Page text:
By Michael E. Miller
By Allie Conti
By Keegan Hamilton and Francisco Alvarado
By Jake Rossen
By Allie Conti
By Kyle Swenson
By Chris Joseph
By Michael E. Miller
The council seems to have done little more than bestow proclamations on Dhanji's political supporters.
Price says his position as executive director seemed little more than an excuse not to pay him from campaign funds — which weren't available until November and included more than $60,000 in personal loans from the candidate himself. "My time, sometimes 15 hours a day, was spent on the campaign, not the council," says Price, who is still listed as its executive director.
Dhanji says Price, who has suffered serious health problems of late, has it wrong. He says that Price was hired strictly for his work on the council and that all the work he did on the campaign was on a volunteer basis.
"Norm's a good man, but Norm is probably — how shall I say this? — having lapses of memory," Dhanji says.
The council, however, has been undeniably ineffective. One of its recent projects was a raffle meant to benefit children who can't afford school lunches. Cooper City Commissioner John Sims, a Dhanji supporter and the council's "Director of Governmental Affairs and Ethics," urged citizens to participate in the raffle during a City Commission meeting last September.
But Price says the raffle was a total bust. No money ever made it to the children, and the first-place prize — a flat-screen TV — was won by the daughter of Nadezda Martinez, the other disgruntled former campaign worker.
Martinez, a former executive director of the Broward Democratic Executive Committee, says her daughter won the raffle fair and square — but she says Dhanji wasn't fair with her. She says that paychecks he paid her bounced and that, though she told him she should be paid from campaign funds, he insisted on paying her through a private business account connected to one of Dhanji's private businesses, Antrim Mortgage Funding.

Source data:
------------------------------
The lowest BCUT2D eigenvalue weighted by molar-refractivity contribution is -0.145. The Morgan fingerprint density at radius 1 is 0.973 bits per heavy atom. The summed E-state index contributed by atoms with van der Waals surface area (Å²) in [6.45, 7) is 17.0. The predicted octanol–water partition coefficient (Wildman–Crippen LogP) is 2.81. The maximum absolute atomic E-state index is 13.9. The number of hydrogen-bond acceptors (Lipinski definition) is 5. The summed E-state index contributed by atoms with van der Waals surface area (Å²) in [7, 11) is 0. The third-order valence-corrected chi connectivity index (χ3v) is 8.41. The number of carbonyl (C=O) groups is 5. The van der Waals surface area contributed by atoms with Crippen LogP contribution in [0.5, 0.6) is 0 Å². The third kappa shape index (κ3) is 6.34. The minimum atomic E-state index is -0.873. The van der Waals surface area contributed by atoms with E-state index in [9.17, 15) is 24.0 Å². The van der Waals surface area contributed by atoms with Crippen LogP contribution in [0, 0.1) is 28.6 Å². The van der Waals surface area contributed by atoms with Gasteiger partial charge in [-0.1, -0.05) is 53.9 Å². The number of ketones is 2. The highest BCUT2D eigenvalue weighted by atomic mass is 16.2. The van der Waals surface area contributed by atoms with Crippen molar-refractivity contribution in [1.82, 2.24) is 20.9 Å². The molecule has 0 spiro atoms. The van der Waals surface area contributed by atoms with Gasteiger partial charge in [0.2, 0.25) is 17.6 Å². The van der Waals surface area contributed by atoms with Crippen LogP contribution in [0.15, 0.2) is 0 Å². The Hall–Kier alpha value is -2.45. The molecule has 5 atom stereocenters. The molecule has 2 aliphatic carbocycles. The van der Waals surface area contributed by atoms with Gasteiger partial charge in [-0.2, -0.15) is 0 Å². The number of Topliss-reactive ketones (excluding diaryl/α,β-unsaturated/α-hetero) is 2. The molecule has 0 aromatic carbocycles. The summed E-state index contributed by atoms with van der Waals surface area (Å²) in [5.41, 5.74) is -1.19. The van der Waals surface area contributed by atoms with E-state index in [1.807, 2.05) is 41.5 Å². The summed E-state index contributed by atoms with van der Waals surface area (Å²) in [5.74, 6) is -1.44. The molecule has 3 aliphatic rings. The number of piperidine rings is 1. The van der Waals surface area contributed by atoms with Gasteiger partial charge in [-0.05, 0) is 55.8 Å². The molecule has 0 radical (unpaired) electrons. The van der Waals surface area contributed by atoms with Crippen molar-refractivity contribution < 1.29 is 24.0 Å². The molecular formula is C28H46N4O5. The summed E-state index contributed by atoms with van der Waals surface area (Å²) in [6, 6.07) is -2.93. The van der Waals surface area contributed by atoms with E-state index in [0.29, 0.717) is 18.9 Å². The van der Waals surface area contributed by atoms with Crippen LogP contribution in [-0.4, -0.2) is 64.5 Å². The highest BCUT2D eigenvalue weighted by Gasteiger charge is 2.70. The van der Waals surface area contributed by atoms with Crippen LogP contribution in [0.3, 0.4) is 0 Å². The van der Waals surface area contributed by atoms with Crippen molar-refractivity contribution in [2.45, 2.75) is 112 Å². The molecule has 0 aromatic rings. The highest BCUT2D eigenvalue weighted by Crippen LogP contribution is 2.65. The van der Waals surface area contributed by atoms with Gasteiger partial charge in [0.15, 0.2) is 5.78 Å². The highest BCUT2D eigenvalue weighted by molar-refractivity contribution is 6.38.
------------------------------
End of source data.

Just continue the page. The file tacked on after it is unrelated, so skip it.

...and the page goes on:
"I kept telling him, 'Shouldn't you be paying me out of the campaign?' and he would say, 'No,' " Martinez recalls.
Dhanji says that he hired Martinez to be a loan officer at Antrim and that any work she did for the campaign was, as with Price, on a volunteer basis.
"Neither one was working exclusively for the campaign...," he says. "They were working in two capacities. They were volunteering to help with the campaign, and volunteers by definition don't get paid."
Martinez says she worked some in the office but had no idea what she was doing. "Almost all my time was spent building a political database for him and finding political clubs for him to speak at," she says. "It just got ridiculous, though, because his checks would bounce. I would have to walk him to the bank to get paid."
Dhanji conceded that he's been hit hard by the economic downturn. He was recently evicted from his business office in Florida, forced to relocate to smaller, more drab digs in Pompano Beach.
A Tallahassee housing development managed by one of his businesses, Counterbalance Investments, is struggling, and two recent investors in one of his business ventures recently demanded their money back — more than $200,000 total.
Though he hasn't heard from the FDLE, Dhanji is acutely aware of the criminal investigation. He insists he'll ultimately be cleared of any wrongdoing and will also win the race for sheriff.
"I'm not going to keep rolling over," Dhanji says. "I'm going to fight."